In the not-so-distant future, crime has become so prevalent that the justice system has been overhauled; trials last only three days, and are decided by judges, not juries. If the defense screws up three times, the client is guilty. The world of Phoenix Wright: Ace Attorney is not friendly to the accused, to say the least.
Phoenix is a defense attorney, and since the police are incompetent (hey, at least this comically dystopian future has something in common with the present!), it’s incumbent upon him to prove his clients’ innocence; not only does he have to ask the right questions during the trial, and object at the right times, but he has to spend his time out of court interviewing witnesses, investigating crime scenes, and finding out who the real killer is. Once that’s done, he has to finagle the trial so that they take the stand and implicate themselves, setting his client free. The prosecuting attorney, Miles Edgeworth, was a friend of Phoenix’s back in school, and is a true magnificent bastard.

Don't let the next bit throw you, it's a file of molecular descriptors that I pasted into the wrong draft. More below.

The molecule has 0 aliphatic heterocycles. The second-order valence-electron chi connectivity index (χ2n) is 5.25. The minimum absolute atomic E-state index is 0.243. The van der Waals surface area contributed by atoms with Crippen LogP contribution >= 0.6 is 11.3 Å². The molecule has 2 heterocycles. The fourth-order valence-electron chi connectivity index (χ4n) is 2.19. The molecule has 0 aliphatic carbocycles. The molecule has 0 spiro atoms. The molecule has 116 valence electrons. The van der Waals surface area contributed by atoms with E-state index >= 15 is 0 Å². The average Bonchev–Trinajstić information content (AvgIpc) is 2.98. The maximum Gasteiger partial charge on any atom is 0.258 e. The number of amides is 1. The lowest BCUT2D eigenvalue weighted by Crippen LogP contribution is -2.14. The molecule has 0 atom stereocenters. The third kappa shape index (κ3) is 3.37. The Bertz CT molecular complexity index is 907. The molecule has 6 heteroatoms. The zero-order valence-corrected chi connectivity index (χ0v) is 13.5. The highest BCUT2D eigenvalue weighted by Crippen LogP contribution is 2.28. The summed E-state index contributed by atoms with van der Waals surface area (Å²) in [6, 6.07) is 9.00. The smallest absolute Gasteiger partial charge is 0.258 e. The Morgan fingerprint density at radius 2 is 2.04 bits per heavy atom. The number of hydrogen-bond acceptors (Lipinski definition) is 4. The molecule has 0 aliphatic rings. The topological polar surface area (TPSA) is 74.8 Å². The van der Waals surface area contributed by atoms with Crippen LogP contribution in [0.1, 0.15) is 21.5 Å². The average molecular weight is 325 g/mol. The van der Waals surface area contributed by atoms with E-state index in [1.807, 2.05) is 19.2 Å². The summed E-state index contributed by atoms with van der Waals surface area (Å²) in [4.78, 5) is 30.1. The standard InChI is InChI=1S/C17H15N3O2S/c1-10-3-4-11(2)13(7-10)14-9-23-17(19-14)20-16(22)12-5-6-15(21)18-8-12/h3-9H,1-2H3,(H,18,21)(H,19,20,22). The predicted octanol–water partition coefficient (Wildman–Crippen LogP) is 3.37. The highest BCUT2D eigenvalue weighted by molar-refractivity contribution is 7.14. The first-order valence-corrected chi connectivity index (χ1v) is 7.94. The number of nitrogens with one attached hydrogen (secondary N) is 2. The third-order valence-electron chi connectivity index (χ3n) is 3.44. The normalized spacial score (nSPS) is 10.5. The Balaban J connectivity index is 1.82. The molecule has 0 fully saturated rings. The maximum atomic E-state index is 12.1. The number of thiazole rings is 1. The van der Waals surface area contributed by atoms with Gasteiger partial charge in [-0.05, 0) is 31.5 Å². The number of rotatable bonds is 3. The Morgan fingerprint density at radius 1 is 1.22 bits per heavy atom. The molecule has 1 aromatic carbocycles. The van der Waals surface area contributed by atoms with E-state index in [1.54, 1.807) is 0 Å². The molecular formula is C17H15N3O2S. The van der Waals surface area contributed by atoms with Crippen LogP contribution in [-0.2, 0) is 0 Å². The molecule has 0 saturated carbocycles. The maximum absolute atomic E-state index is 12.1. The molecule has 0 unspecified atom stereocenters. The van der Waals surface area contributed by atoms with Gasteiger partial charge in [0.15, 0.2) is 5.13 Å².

The art style might put you off, but this really is a modern take on the adventure games that were so prevalent in the ’80s and early ’90s, before the genre completely imploded. It’s fun, the puzzles are generally solvable and not completely retarded (King’s Quest, I’m looking at you), and the puns are so bad they’re awesome.
It’s been popular enough in Japan for 3 games starring Phoenix, one spinoff starring a younger attorney named Apollo Justice (yes, really), and one spinoff starring Miles Edgeworth. Takashi Miike is currently working on the live-action film adaptation, which should be … interesting, given Miike’s body of work.